Dion Lewis Eventually Should Bring Unpredictability Back To Patriots’ Offense


November 17, 2016

It’s unclear why the New England Patriots activated Dion Lewis off the physically unable to perform list just to make him inactive in Week 10, but it was the right decision.

Regular-season loss or not, the New England Patriots need to keep Lewis healthy for the postseason. Lewis has played in just 31 of a possible 89 games since being selected in the fifth round of the 2011 NFL Draft, and his health probably is even more vulnerable as he’s months removed from multiple knee surgeries.

Even when Lewis finally is active for a game, it seems unlikely he’ll receive a full workload. It’s much more likely that will come playoff time, despite Patriots coach Bill Belichick implying Lewis might not pass James White on the depth chart as the third-down back. Lewis instead likely will work on all three downs, albeit in a limited capacity.

That’s because Lewis adds an element that White and LeGarrette Blount can’t: unpredictability.

White has been on the field for just 29 running plays in 253 total snaps this season (11.5 percent), meaning defenses know the Patriots will pass when he’s on the field. And three of those carries were on third and long, when the Patriots were conservatively running the ball. That’s up from 2015, when he carried the ball on just 7.6 percent of his snaps.

Lewis ran the ball 50 times on 298 snaps last season (16.8 percent) and offers much more of a threat while carrying the ball.

Don’t remember what Lewis can do as a ball-carrier? He’s essentially a human pinball.

White is at his best in the open field, where he has time to make a cut and make a defender miss. It takes a very special talent to do that in short spaces as Lewis can.

Lewis is just as big of a threat in the passing game, where he also can make defenders miss in the open field. Below is one of the more amazing plays you’ll see a skill-position player make, as he hauls in the pass one-handed and subsequently makes four defenders miss in an 8-yard span.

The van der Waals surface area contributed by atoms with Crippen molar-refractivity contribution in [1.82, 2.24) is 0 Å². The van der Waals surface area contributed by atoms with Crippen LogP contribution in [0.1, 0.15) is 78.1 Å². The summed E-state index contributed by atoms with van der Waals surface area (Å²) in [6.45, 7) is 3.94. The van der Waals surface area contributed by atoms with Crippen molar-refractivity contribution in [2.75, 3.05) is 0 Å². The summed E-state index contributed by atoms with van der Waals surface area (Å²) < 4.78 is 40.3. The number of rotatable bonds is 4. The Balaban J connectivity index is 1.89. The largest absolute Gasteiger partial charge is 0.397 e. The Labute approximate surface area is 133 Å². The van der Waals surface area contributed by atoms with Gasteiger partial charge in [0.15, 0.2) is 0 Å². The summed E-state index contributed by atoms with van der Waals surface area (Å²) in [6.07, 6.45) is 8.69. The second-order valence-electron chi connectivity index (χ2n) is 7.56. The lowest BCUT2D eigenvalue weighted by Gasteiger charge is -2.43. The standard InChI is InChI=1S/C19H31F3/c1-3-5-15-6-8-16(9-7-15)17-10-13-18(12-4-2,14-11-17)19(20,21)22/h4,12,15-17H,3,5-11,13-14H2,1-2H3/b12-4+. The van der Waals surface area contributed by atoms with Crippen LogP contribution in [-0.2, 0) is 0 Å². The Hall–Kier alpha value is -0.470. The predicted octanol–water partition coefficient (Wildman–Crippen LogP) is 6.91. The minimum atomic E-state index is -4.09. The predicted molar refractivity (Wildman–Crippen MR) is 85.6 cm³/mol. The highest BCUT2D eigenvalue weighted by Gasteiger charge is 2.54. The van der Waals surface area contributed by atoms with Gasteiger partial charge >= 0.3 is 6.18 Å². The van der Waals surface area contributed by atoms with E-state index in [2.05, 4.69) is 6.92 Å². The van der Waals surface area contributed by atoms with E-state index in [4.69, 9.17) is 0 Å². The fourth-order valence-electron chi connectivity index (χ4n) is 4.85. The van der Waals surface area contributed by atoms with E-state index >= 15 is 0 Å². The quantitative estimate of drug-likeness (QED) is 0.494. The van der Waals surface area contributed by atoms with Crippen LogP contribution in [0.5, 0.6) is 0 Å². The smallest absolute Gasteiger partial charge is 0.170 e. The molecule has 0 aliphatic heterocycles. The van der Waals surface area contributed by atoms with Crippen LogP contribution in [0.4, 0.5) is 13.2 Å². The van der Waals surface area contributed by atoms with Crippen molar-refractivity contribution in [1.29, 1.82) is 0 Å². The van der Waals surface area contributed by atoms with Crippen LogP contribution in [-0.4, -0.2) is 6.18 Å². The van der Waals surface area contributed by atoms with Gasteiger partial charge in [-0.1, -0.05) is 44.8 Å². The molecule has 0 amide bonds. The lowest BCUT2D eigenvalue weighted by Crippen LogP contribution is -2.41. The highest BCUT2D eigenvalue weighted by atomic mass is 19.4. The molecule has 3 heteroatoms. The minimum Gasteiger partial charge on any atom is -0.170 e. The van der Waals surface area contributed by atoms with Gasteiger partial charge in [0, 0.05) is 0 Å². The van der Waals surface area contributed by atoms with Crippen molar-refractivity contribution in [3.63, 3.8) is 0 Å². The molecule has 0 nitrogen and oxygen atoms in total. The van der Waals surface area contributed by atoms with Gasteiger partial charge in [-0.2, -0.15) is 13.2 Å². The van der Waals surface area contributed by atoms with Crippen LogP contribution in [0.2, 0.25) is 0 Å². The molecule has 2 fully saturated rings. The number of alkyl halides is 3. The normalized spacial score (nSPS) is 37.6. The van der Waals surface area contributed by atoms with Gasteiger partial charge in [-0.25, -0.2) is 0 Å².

We’ll find out if Lewis still possesses those skills after two knee surgeries.

Lewis ran the ball on just 5.3 percent more snaps last season than White in 2016, but because of his short-area elusiveness, defenses must always respect the run when he’s in the game. Combine Lewis with the Patriots’ two-tight end offense, when Rob Gronkowski is back from his chest injury, and opposing defenses might not know how to handle sets with those two players and Martellus Bennett.

It’s uncertain when Lewis will be back. Belichick keeps referring to “push-ups” when discussing what Lewis was up to while on PUP, which is the head coach’s acerbic way of saying his running back wasn’t participating in football activities.

It likely will take more than three weeks of practice for a running back to knock off rust and be active in a game. But the Patriots have three easy opponents on the horizon, and getting Lewis snaps before the postseason is key. Rotating him in against the San Francisco 49ers, New York Jets and Los Angeles Rams, when the stakes aren’t quite as high, over these next three weeks might be the perfect opportunity for Lewis to knock off that rust with limited game action until tougher opponents come in the near future.

Thumbnail photo via David Butler II/USA TODAY Sports Images

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